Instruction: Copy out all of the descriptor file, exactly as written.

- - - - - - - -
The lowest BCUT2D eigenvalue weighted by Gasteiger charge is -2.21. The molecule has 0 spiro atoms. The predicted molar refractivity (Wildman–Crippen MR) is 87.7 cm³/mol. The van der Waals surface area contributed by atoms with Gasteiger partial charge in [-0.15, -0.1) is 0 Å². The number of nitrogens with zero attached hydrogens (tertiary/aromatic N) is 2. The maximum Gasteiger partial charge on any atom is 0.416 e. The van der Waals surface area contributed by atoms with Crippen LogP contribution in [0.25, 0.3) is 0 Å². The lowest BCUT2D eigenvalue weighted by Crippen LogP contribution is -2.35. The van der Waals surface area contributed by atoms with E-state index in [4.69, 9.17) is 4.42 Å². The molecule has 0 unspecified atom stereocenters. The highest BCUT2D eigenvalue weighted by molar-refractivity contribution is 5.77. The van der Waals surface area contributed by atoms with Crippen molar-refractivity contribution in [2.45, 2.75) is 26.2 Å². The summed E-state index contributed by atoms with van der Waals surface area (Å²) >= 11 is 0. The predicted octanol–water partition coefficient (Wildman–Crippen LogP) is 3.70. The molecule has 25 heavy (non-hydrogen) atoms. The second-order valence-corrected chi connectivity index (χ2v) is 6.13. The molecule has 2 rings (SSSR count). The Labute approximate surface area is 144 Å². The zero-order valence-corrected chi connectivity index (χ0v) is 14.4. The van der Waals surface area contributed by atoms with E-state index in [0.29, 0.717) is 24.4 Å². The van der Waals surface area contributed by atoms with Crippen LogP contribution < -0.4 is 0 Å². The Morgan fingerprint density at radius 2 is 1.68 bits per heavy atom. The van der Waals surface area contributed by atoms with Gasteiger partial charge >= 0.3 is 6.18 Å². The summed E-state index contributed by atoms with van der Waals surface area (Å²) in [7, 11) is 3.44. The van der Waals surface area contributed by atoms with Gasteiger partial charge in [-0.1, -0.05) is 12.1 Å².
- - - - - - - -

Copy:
The lowest BCUT2D eigenvalue weighted by Gasteiger charge is -2.21. The molecule has 0 spiro atoms. The predicted molar refractivity (Wildman–Crippen MR) is 87.7 cm³/mol. The van der Waals surface area contributed by atoms with Gasteiger partial charge in [-0.15, -0.1) is 0 Å². The number of nitrogens with zero attached hydrogens (tertiary/aromatic N) is 2. The maximum Gasteiger partial charge on any atom is 0.416 e. The van der Waals surface area contributed by atoms with Crippen LogP contribution in [0.25, 0.3) is 0 Å². The lowest BCUT2D eigenvalue weighted by Crippen LogP contribution is -2.35. The van der Waals surface area contributed by atoms with E-state index in [4.69, 9.17) is 4.42 Å². The molecule has 0 unspecified atom stereocenters. The highest BCUT2D eigenvalue weighted by molar-refractivity contribution is 5.77. The van der Waals surface area contributed by atoms with Crippen molar-refractivity contribution in [2.45, 2.75) is 26.2 Å². The summed E-state index contributed by atoms with van der Waals surface area (Å²) >= 11 is 0. The predicted octanol–water partition coefficient (Wildman–Crippen LogP) is 3.70. The molecule has 25 heavy (non-hydrogen) atoms. The second-order valence-corrected chi connectivity index (χ2v) is 6.13. The molecule has 2 rings (SSSR count). The Labute approximate surface area is 144 Å². The zero-order valence-corrected chi connectivity index (χ0v) is 14.4. The van der Waals surface area contributed by atoms with E-state index in [0.29, 0.717) is 24.4 Å². The van der Waals surface area contributed by atoms with Crippen LogP contribution < -0.4 is 0 Å². The Morgan fingerprint density at radius 2 is 1.68 bits per heavy atom. The van der Waals surface area contributed by atoms with Gasteiger partial charge >= 0.3 is 6.18 Å². The summed E-state index contributed by atoms with van der Waals surface area (Å²) in [7, 11) is 3.44. The van der Waals surface area contributed by atoms with Gasteiger partial charge in [-0.1, -0.05) is 12.1 Å².